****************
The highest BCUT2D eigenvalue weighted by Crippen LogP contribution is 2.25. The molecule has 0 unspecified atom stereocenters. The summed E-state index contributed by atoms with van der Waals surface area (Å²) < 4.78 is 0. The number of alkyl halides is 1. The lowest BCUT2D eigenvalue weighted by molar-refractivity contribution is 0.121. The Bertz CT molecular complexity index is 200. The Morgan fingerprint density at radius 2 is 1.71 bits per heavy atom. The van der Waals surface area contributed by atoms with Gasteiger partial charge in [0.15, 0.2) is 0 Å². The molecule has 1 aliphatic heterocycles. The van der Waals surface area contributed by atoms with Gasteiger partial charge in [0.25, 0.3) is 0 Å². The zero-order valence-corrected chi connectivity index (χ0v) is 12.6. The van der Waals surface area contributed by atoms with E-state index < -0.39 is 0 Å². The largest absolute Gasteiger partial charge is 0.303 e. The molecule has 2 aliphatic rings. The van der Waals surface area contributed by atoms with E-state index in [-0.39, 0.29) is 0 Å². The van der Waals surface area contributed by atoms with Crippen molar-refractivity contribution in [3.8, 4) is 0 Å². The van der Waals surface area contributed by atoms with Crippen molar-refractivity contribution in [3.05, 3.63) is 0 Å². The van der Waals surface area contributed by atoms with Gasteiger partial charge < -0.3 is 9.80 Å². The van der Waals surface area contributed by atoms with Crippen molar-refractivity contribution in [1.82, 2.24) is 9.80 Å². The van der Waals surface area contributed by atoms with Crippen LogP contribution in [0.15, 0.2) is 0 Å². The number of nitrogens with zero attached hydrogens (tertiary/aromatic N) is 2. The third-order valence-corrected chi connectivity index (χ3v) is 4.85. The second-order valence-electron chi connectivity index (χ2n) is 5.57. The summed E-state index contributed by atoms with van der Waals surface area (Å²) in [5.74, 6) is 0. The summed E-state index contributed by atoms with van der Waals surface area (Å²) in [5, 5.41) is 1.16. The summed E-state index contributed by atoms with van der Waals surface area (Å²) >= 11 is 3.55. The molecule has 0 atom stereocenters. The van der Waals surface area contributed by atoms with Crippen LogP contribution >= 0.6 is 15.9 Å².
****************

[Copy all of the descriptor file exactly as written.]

The highest BCUT2D eigenvalue weighted by Crippen LogP contribution is 2.25. The molecule has 0 unspecified atom stereocenters. The summed E-state index contributed by atoms with van der Waals surface area (Å²) < 4.78 is 0. The number of alkyl halides is 1. The lowest BCUT2D eigenvalue weighted by molar-refractivity contribution is 0.121. The Bertz CT molecular complexity index is 200. The Morgan fingerprint density at radius 2 is 1.71 bits per heavy atom. The van der Waals surface area contributed by atoms with Gasteiger partial charge in [0.15, 0.2) is 0 Å². The molecule has 1 aliphatic heterocycles. The van der Waals surface area contributed by atoms with Gasteiger partial charge in [0.25, 0.3) is 0 Å². The zero-order valence-corrected chi connectivity index (χ0v) is 12.6. The van der Waals surface area contributed by atoms with E-state index < -0.39 is 0 Å². The largest absolute Gasteiger partial charge is 0.303 e. The molecule has 2 aliphatic rings. The van der Waals surface area contributed by atoms with E-state index in [-0.39, 0.29) is 0 Å². The van der Waals surface area contributed by atoms with Crippen molar-refractivity contribution in [3.8, 4) is 0 Å². The van der Waals surface area contributed by atoms with Crippen molar-refractivity contribution in [3.05, 3.63) is 0 Å². The van der Waals surface area contributed by atoms with Gasteiger partial charge < -0.3 is 9.80 Å². The van der Waals surface area contributed by atoms with Crippen molar-refractivity contribution in [1.82, 2.24) is 9.80 Å². The van der Waals surface area contributed by atoms with Crippen LogP contribution in [0.15, 0.2) is 0 Å². The number of nitrogens with zero attached hydrogens (tertiary/aromatic N) is 2. The third-order valence-corrected chi connectivity index (χ3v) is 4.85. The second-order valence-electron chi connectivity index (χ2n) is 5.57. The summed E-state index contributed by atoms with van der Waals surface area (Å²) in [5.74, 6) is 0. The summed E-state index contributed by atoms with van der Waals surface area (Å²) in [5, 5.41) is 1.16. The summed E-state index contributed by atoms with van der Waals surface area (Å²) >= 11 is 3.55. The molecule has 0 atom stereocenters. The van der Waals surface area contributed by atoms with Crippen LogP contribution >= 0.6 is 15.9 Å².